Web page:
The presence of diabetes (n = 1 in the non-DNM group vs n = 7 in the DNM group) and primary site of infection differed significantly between the 2 groups. The CNF was of pharyngeal origin in 22% of patients without DNM (n = 4) and in 71% of patients with DNM (n = 10). The mean (SD) hemoglobin A1c level was 5.1% (0.6%) in the non-DNM group and 7.4% (2.6%) in DNM group (P = .004). To convert hemoglobin A1c to a proportion of total hemoglobin, multiply by 0.01. Both pharyngeal origin and diabetes mellitus were significantly associated with the development of DNM (Figure 7).
With respect to treatment, more catheters were used for patients in the DNM group than for patients in the non-DNM group (6.9 [4.1] for the DNM group vs 2.4 [1.2] for the non-DNM group) (P = .002), and the mean duration of mechanical ventilation was significantly longer for patients with DNM than for patients without DNM (13.8 [11.7] days for the DNM group vs 7.2 [4.8] days for the non-DNM group) (P = .04). No statistically significant difference was found between the 2 groups in the duration of antibiotic therapy or ICU stay. More intensive treatment was required by patients with DNM than by patients without DNM (Figure 8).
Necrotizing fasciitis is a fast-spreading soft tissue infection of polymicrobial origin characterized by necrosis of the subcutaneous tissue and superficial fascia. The invasiveness is often influenced by synergistic interactions among multiple species. A predominance of male patients is commonly reported in the literature. Despite the introduction of antimicrobial therapy and CT imaging, CNF with DNM has continued to produce mortality rates between 25% and 40%.1-3 Spread of infection from the cervical region to the thorax is considered an ominous sign; the associated mortality is high.11 This poor prognosis could be in part due to the difficulty of establishing and maintaining adequate surgical drainage as DNM spreads among the fascial compartments of the neck and chest.1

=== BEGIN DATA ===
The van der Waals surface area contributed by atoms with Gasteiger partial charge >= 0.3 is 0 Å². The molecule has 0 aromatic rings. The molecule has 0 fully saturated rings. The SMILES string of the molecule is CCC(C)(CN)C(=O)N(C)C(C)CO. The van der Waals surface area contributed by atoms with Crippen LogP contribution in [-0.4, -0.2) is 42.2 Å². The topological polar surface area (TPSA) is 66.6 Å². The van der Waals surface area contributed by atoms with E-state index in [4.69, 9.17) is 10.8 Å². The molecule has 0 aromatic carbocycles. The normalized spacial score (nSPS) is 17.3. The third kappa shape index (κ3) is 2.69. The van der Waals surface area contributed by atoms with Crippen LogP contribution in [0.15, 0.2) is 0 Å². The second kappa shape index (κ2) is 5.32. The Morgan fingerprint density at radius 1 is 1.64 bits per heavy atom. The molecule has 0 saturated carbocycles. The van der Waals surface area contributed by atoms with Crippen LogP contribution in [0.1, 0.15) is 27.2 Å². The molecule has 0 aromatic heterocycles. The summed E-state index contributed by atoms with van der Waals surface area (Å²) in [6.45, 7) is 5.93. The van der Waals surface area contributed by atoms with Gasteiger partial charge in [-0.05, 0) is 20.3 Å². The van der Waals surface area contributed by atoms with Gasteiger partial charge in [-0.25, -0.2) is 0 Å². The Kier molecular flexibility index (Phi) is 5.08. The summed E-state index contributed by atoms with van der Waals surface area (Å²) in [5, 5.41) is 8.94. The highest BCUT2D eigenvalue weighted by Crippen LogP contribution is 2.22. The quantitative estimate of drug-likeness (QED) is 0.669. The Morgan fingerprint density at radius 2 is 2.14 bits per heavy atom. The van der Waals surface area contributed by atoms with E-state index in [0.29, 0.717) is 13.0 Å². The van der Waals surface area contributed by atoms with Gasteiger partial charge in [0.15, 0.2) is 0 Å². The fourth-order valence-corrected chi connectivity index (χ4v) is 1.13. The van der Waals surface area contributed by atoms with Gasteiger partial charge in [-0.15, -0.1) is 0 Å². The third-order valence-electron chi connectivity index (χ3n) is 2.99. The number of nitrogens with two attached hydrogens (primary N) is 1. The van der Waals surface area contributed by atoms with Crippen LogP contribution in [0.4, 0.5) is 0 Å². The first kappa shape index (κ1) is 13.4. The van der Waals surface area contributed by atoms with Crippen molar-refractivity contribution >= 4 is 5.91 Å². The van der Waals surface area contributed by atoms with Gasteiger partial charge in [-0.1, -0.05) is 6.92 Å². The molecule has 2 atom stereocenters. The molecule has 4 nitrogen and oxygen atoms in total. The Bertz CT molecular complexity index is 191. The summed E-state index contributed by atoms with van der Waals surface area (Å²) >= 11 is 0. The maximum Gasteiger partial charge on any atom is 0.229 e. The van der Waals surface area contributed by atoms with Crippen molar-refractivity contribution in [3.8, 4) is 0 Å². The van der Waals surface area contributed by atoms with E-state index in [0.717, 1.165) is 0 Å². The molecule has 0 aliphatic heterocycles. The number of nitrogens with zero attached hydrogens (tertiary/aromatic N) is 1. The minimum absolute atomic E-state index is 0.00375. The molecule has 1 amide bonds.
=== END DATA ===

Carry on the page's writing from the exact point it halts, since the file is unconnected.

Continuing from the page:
Because of the anatomic relations in the cervicothoracic region and the progressive nature of DNM, controversy exists as to the optimal surgical approach. Our group recently reported that percutaneous catheter drainage as a novel treatment for CNF and DNM controlled infection effectively and was superior to surgical drainage in terms of pain control and prevention of protein leakage from the wound.10 In the present study, we evaluated the clinical course of 32 patients with CNF treated with percutaneous catheter drainage and compared clinical outcomes between those with and those without DNM.
All patients except 1 survived without serious complication. The mortality rate of 3.1% in our study was lower than that previously reported in the literature.1-4 Although some authors believe that early radical surgical drainage is the most important factor affecting outcome,12,13 we effectively controlled CNF even with DNM by percutaneous catheter drainage. Streptococcus was found in 84% of our cases (n = 27), and Bacteroides or Prevotella was found in 69% (n = 22). We used benzylpenicillin potassium to target Gram-positive cocci and imipenem cilastatin to target Gram-negative bacteria, particularly anaerobes, and these antibiotics were effective. Percutaneous catheter drainage is a closed drainage system that decreases secondary infection by antibiotic-resistant bacteria. Only 1 patient died, and this was due to Clostridium sepsis. Nakamura et al14 reported that most gas-producing infections in the head and neck region are nonclostridial and proceed along fascia, whereas clostridial infections progress in muscular layers and are often lethal.